New Agribusiness prof to leverage economic knowledge to benefit stakeholders
Dr. Alankrita Goswami joined the Department of Agribusiness and Agricultural Economics as Assistant Professor in Supply Chain Disruption in Crop and Livestock Sector on November 1, 2022. Although her roots were in engineering, she began to explore rural management and agricultural economics during her pre-doctoral fellowship and completed her PhD in Agricultural and Applied Economics. Alankrita seeks to develop a better understanding of agricultural systems through a variety of lenses, from socio-economic to policy, that can be leveraged to benefit the many stakeholders across the system.
Tell us about yourself.
I completed my PhD in Agricultural and Applied Economics from the University of Georgia (United States) in 2021. Before joining the PhD program, I was working as a Pre-Doctoral Fellow at the International Water Management Institute (IWMI)-TATA Policy Program in India. I also hold a Masters in Rural Management and an Engineering degree in Biotechnology.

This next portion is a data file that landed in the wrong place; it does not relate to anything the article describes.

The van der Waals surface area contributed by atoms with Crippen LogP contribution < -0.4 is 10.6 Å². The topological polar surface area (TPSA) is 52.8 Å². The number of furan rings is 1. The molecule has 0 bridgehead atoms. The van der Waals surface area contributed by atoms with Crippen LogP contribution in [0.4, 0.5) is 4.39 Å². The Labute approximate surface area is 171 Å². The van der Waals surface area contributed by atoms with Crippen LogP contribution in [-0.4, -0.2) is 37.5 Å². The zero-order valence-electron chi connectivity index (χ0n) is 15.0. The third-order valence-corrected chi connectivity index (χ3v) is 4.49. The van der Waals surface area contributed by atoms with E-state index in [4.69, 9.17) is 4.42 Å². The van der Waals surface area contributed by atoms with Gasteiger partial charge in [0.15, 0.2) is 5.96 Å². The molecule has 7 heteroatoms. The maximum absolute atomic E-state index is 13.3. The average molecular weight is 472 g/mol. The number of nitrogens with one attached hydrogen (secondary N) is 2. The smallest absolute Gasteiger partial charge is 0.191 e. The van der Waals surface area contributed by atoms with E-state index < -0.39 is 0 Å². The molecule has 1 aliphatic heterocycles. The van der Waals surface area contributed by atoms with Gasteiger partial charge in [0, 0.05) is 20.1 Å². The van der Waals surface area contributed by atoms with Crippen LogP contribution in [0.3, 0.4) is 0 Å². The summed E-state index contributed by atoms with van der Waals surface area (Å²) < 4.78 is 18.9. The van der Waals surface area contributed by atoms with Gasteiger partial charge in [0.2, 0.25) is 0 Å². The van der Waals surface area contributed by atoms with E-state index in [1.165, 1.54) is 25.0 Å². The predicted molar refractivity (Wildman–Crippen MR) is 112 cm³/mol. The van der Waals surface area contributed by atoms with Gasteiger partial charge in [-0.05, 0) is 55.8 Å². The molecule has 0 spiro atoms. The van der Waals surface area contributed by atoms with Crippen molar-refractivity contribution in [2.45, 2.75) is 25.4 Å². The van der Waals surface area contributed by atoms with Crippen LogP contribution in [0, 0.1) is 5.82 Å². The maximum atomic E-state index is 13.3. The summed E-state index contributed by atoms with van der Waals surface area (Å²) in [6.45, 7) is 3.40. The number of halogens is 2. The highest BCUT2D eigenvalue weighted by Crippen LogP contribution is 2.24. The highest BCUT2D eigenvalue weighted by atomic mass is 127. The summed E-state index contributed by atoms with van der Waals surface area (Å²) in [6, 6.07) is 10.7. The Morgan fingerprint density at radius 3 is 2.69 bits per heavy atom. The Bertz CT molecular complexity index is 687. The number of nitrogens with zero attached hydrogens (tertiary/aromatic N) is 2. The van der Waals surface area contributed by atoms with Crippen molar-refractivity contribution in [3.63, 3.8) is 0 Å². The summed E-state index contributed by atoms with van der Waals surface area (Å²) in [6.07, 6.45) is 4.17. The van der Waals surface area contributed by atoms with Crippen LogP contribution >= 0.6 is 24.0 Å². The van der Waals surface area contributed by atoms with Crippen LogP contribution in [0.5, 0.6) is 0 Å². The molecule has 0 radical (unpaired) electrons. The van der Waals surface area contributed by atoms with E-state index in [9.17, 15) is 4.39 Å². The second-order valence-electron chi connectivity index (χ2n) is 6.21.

Why did you get into this area of study?
I think one of the primary motivations behind transitioning from engineering into the field of rural management and agricultural economics was to learn and explore beyond the conventional educational norms. For a city dweller like myself, working in the rural areas of India gave me the opportunity to learn from the diverse socio-economic conditions. Researching the agrarian economy from such close quarters gave me insights into a field I had never explored before.
What are you seeking to explore with your research?
My current research endeavours are aimed at better understanding of our agricultural systems (be it agrarian-economy/-society/-policy). Through my research efforts and products, I seek to leverage better understanding of agricultural economy for various stakeholders involved in ag-related value chains including producers, agribusinesses, policymakers, etc.
What appeals to you about being a teacher?
Teaching is about creating an experience for all the participants involved in a learning process. I feel a sense of freedom while teaching as it gives me the opportunity to exchange knowledge or ideas with students. I would always want my students to feel the same sense of freedom to express their ideas as we endeavour to learn from each other’s perspective and knowledge base.
What do you do in your spare time?
In my spare time I like to read. I am a voracious reader. When it comes to oil/acrylic-painting, I am kind of a stumbling amateur. But I enjoy the part where I get to sit and go back to some memory that I would like to paint.